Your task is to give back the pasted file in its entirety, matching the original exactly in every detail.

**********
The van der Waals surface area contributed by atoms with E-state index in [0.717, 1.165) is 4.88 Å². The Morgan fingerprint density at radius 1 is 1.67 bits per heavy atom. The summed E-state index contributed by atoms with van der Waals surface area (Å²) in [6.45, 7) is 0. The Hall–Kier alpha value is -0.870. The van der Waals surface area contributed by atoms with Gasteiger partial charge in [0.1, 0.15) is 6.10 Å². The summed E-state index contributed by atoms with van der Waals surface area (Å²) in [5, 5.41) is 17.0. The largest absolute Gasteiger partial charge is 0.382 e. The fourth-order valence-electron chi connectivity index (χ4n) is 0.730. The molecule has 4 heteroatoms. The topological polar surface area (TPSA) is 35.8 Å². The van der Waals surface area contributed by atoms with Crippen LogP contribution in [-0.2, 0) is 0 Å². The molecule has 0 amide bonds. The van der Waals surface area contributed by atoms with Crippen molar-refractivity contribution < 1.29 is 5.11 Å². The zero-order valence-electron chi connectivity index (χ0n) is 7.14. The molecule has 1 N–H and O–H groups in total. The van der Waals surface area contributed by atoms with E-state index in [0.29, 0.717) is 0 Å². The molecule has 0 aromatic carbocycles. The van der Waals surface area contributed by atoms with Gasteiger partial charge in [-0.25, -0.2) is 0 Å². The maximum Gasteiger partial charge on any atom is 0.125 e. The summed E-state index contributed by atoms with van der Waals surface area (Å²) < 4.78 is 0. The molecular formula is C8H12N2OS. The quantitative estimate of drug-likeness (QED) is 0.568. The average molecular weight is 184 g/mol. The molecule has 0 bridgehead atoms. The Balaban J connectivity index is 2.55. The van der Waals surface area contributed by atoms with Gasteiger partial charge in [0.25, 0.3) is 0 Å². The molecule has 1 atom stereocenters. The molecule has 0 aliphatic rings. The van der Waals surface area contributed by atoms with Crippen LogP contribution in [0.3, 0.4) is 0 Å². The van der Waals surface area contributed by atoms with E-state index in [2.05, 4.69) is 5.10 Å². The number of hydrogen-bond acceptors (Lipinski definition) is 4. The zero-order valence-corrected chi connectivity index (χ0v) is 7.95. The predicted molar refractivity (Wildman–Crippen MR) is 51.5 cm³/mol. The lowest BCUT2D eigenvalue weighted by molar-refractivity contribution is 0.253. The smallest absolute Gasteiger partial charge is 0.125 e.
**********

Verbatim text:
The van der Waals surface area contributed by atoms with E-state index in [0.717, 1.165) is 4.88 Å². The Morgan fingerprint density at radius 1 is 1.67 bits per heavy atom. The summed E-state index contributed by atoms with van der Waals surface area (Å²) in [6.45, 7) is 0. The Hall–Kier alpha value is -0.870. The van der Waals surface area contributed by atoms with Gasteiger partial charge in [0.1, 0.15) is 6.10 Å². The summed E-state index contributed by atoms with van der Waals surface area (Å²) in [5, 5.41) is 17.0. The largest absolute Gasteiger partial charge is 0.382 e. The fourth-order valence-electron chi connectivity index (χ4n) is 0.730. The molecule has 4 heteroatoms. The topological polar surface area (TPSA) is 35.8 Å². The van der Waals surface area contributed by atoms with Crippen LogP contribution in [-0.2, 0) is 0 Å². The molecule has 0 amide bonds. The van der Waals surface area contributed by atoms with Crippen molar-refractivity contribution < 1.29 is 5.11 Å². The zero-order valence-electron chi connectivity index (χ0n) is 7.14. The molecule has 1 N–H and O–H groups in total. The van der Waals surface area contributed by atoms with E-state index in [0.29, 0.717) is 0 Å². The molecule has 0 aromatic carbocycles. The van der Waals surface area contributed by atoms with Gasteiger partial charge in [-0.25, -0.2) is 0 Å². The maximum Gasteiger partial charge on any atom is 0.125 e. The summed E-state index contributed by atoms with van der Waals surface area (Å²) < 4.78 is 0. The molecular formula is C8H12N2OS. The quantitative estimate of drug-likeness (QED) is 0.568. The average molecular weight is 184 g/mol. The molecule has 0 bridgehead atoms. The Balaban J connectivity index is 2.55. The van der Waals surface area contributed by atoms with Gasteiger partial charge in [0.25, 0.3) is 0 Å². The molecule has 1 atom stereocenters. The molecule has 0 aliphatic rings. The van der Waals surface area contributed by atoms with Crippen LogP contribution in [0.3, 0.4) is 0 Å². The van der Waals surface area contributed by atoms with E-state index in [2.05, 4.69) is 5.10 Å². The number of hydrogen-bond acceptors (Lipinski definition) is 4. The zero-order valence-corrected chi connectivity index (χ0v) is 7.95. The predicted molar refractivity (Wildman–Crippen MR) is 51.5 cm³/mol. The lowest BCUT2D eigenvalue weighted by molar-refractivity contribution is 0.253. The smallest absolute Gasteiger partial charge is 0.125 e.